A Watch Tower on a Beach, a Walk on the Moon
On the horizon, a clash of different futures
In South Bethany there is a World War II era watch tower that was used to spot Nazi submarines. It stands sentry beside the coastal highway over an empty stretch of beach that I’m surprised has not been filled by luxury condos. The fact that it’s unsafe to overdevelop what amounts to a sandbar hasn’t stopped people elsewhere.
During a long-ago summer, my siblings and I were fascinated by that watch tower when we weren’t gathering seashells or walking up the road to the Dairy Queen. Our father had fought in North Africa against the forces of Erwin Rommel, the Desert Fox. Dad was captured in Tunisia in 1943 and spent the remainder of the war in Stalag 2B.
As a child, I had trouble imagining our peaceful coastline being threatened by Nazis. Scanning the water, other than sailboats all I saw was an occasional pod of dolphins at play. Sometimes I dug in the wet sand for the hermit crabs that burrowed there.
In a postwar horror movie, those harmless little crabs would have grown to monstrous size because of a nuclear accident. We were also told to worry about Soviet satellites overhead like Sputnik, which propelled the space race. I remember watching on a small black and white TV on a rainy night near the beach in 1969 as Neil Armstrong walked on the moon. I was sure I would be there myself one day, admiring Earth from a spot on lunar sand with no creatures under it, but still imagining them.
Now my dreams of space are reduced to watching billionaire joyrides and episodes of Captain Pike and his multicultural crew in a Star Trek with far niftier sets and gadgets than the original. Back here on 21st century Earth, instead of threats from the sea we face domestic terrorists and environmental damage from microplastics. You could say we turned out to be the monsters.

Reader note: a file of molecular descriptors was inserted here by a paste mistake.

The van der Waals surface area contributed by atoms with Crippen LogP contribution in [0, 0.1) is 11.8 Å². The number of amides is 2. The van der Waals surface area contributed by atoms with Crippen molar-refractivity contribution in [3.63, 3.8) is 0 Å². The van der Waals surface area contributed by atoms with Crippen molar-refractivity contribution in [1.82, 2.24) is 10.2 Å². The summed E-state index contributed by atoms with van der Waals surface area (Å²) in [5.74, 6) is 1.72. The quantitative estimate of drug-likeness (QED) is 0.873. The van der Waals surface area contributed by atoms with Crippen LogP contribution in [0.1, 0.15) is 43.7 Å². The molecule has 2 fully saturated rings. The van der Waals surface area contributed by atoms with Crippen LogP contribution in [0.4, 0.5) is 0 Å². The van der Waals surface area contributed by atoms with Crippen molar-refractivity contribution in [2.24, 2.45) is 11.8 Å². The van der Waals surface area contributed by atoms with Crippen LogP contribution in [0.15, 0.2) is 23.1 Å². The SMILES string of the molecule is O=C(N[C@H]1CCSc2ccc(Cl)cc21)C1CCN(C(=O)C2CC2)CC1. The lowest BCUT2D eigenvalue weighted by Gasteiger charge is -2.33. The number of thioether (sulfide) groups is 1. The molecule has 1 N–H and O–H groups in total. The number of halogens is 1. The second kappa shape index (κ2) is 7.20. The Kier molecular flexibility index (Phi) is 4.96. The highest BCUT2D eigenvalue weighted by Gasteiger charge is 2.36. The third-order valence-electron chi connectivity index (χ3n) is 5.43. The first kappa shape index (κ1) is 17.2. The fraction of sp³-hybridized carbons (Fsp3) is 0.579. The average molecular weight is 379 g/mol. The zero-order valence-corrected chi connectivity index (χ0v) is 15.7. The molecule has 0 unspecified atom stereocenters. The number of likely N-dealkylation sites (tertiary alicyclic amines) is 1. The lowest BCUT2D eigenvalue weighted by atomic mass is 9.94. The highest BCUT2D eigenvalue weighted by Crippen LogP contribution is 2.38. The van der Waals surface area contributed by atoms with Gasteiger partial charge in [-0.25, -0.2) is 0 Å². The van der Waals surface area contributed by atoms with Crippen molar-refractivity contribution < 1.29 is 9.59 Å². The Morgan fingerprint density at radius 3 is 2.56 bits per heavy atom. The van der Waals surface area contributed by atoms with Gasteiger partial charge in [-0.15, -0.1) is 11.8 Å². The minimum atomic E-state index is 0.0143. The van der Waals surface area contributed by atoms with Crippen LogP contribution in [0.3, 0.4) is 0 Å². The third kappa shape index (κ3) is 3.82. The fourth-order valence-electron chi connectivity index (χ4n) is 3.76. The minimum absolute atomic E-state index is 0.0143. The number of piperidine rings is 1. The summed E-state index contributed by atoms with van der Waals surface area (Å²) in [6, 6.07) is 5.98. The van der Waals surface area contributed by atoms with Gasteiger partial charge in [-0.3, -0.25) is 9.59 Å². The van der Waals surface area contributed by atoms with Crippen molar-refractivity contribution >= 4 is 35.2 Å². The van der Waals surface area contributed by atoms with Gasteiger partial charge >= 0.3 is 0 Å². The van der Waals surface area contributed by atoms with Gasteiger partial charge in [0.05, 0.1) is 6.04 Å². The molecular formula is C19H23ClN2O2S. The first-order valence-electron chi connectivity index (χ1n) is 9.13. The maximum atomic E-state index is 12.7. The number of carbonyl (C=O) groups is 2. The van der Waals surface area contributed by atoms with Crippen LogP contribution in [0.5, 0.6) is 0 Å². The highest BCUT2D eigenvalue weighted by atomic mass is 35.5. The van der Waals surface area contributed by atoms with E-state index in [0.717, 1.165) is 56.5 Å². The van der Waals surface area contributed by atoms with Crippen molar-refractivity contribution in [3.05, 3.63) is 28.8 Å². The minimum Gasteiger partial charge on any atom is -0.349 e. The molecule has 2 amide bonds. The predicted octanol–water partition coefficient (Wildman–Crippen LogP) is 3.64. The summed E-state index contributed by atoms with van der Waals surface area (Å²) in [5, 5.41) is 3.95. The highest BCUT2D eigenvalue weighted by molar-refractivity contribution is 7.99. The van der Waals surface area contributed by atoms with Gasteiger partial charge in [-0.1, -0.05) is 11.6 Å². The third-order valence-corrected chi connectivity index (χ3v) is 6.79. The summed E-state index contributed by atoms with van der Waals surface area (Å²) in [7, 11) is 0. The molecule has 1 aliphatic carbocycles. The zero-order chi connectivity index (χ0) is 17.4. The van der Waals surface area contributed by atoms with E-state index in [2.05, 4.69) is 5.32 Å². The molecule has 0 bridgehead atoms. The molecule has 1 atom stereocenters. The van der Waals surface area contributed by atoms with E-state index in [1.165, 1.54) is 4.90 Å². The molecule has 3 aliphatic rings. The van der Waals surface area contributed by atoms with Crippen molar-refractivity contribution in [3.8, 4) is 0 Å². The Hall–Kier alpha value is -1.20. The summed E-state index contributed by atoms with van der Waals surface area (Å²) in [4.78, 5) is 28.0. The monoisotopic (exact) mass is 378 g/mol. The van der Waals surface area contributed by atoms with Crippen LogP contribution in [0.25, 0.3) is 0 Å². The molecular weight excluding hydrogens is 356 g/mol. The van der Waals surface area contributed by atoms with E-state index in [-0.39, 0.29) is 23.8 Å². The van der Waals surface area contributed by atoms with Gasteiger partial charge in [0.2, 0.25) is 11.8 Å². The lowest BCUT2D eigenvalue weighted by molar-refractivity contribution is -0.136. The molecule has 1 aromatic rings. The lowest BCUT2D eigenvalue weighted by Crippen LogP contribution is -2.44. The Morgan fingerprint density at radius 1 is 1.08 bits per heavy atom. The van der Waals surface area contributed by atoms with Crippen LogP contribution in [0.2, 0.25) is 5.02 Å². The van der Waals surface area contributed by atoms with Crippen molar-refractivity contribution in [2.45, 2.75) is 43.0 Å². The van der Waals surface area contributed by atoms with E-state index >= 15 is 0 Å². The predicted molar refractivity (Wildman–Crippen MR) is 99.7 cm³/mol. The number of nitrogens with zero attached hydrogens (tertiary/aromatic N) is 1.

On my roof in Washington on a balmy night, I sip iced tea and grab my glasses before they skitter off the table in the summer breeze. Sitting under the stars in the dark (as dark as it gets in a light-filled city), my older self yearns for that view of Earth from the moon I saw in pictures, as newer generations face the prospect of rule by an aggressive minority of homegrown fascists.
That is not the future we anticipated. But then I do not recall many black faces in the beach crowds of my childhood. It is easier to maintain an illusion of innocence when reminders of unfulfilled promises of equality are filtered out.
As I came of age, I increasingly asserted my strong impulse to think for myself. Now I live in a city that I helped change as a gay rights activist. I love this international capital where no racial or ethnic group has the majority, where our differences are an enhancement rather than a threat. Across the land, however, the fanning of old fears and hatreds into a new conflagration threatens to destroy the work of generations.
The seaside is a border land that inspires thoughts of distant times and places. A few miles out, beyond the lights of civilization, on a clear night you can see the cosmos all our ancestors saw before the invention of electric light bulbs. Two years ago, I saw the Milky Way for the first time in decades while sailing with friends off the Outer Banks. Despite knowing the constellations, the sight of thousands of stars instead of the usual handful was almost frightening, as if I were approaching a familiar city and an alien skyline appeared on the horizon.
The prospect of the destruction of democracy is like that. It is tempting to flick on the lights and dispel unsettling visions of what may come. Yet a new world approaches. Whether it will be “a more perfect union,” as the Constitution’s preamble says, or a nightmare of blood and fire, is up to all of us.
As I write, crowds are gathering on Pennsylvania Avenue to march for “the power of poor people to be agents of change,” and to end systemic racism, poverty, ecological devastation, war, and “the distorted moral narrative of religious nationalism.” If you watch for it, you can see a diverse people seeking to build a better society instead of ignorantly and spitefully tearing it down. However farfetched, and whether futuristic or very old, I think it worth a try here under the stars. ▼
Richard J. Rosendall is a writer and activist at firstname.lastname@example.org.